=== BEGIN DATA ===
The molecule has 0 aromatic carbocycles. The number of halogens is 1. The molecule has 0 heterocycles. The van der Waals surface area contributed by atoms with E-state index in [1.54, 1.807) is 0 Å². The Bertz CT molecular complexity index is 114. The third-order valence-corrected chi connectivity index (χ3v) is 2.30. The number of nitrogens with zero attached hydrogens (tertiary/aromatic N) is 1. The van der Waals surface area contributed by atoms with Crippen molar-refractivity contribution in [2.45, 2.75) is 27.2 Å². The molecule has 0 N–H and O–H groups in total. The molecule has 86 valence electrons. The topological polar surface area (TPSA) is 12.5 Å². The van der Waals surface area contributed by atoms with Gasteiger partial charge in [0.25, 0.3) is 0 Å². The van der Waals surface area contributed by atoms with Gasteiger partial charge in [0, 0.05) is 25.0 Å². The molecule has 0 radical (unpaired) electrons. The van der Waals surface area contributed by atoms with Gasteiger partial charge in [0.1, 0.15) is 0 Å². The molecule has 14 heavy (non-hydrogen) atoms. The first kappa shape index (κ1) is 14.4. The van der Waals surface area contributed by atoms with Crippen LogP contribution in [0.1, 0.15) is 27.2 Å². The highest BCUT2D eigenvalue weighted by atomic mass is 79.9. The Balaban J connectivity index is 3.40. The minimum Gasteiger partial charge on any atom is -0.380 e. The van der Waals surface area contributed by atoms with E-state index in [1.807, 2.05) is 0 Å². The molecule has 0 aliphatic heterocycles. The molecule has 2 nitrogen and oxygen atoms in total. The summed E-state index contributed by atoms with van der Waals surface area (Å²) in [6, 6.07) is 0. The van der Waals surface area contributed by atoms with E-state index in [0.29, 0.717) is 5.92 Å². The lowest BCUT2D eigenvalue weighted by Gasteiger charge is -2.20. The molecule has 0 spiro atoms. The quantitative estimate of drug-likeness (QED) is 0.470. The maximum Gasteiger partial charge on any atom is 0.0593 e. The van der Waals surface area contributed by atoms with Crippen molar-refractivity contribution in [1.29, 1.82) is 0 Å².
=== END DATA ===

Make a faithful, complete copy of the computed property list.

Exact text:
The molecule has 0 aromatic carbocycles. The number of halogens is 1. The molecule has 0 heterocycles. The van der Waals surface area contributed by atoms with E-state index in [1.54, 1.807) is 0 Å². The Bertz CT molecular complexity index is 114. The third-order valence-corrected chi connectivity index (χ3v) is 2.30. The number of nitrogens with zero attached hydrogens (tertiary/aromatic N) is 1. The van der Waals surface area contributed by atoms with Crippen molar-refractivity contribution in [2.45, 2.75) is 27.2 Å². The molecule has 0 N–H and O–H groups in total. The molecule has 86 valence electrons. The topological polar surface area (TPSA) is 12.5 Å². The van der Waals surface area contributed by atoms with Gasteiger partial charge in [0.25, 0.3) is 0 Å². The van der Waals surface area contributed by atoms with Gasteiger partial charge in [0, 0.05) is 25.0 Å². The molecule has 0 radical (unpaired) electrons. The van der Waals surface area contributed by atoms with Gasteiger partial charge in [0.1, 0.15) is 0 Å². The molecule has 14 heavy (non-hydrogen) atoms. The first kappa shape index (κ1) is 14.4. The van der Waals surface area contributed by atoms with Crippen LogP contribution in [0.1, 0.15) is 27.2 Å². The highest BCUT2D eigenvalue weighted by atomic mass is 79.9. The Balaban J connectivity index is 3.40. The minimum Gasteiger partial charge on any atom is -0.380 e. The van der Waals surface area contributed by atoms with E-state index in [1.807, 2.05) is 0 Å². The molecule has 0 aliphatic heterocycles. The molecule has 2 nitrogen and oxygen atoms in total. The summed E-state index contributed by atoms with van der Waals surface area (Å²) in [6, 6.07) is 0. The van der Waals surface area contributed by atoms with E-state index in [0.29, 0.717) is 5.92 Å². The lowest BCUT2D eigenvalue weighted by Gasteiger charge is -2.20. The molecule has 0 spiro atoms. The quantitative estimate of drug-likeness (QED) is 0.470. The maximum Gasteiger partial charge on any atom is 0.0593 e. The van der Waals surface area contributed by atoms with Crippen molar-refractivity contribution in [1.29, 1.82) is 0 Å².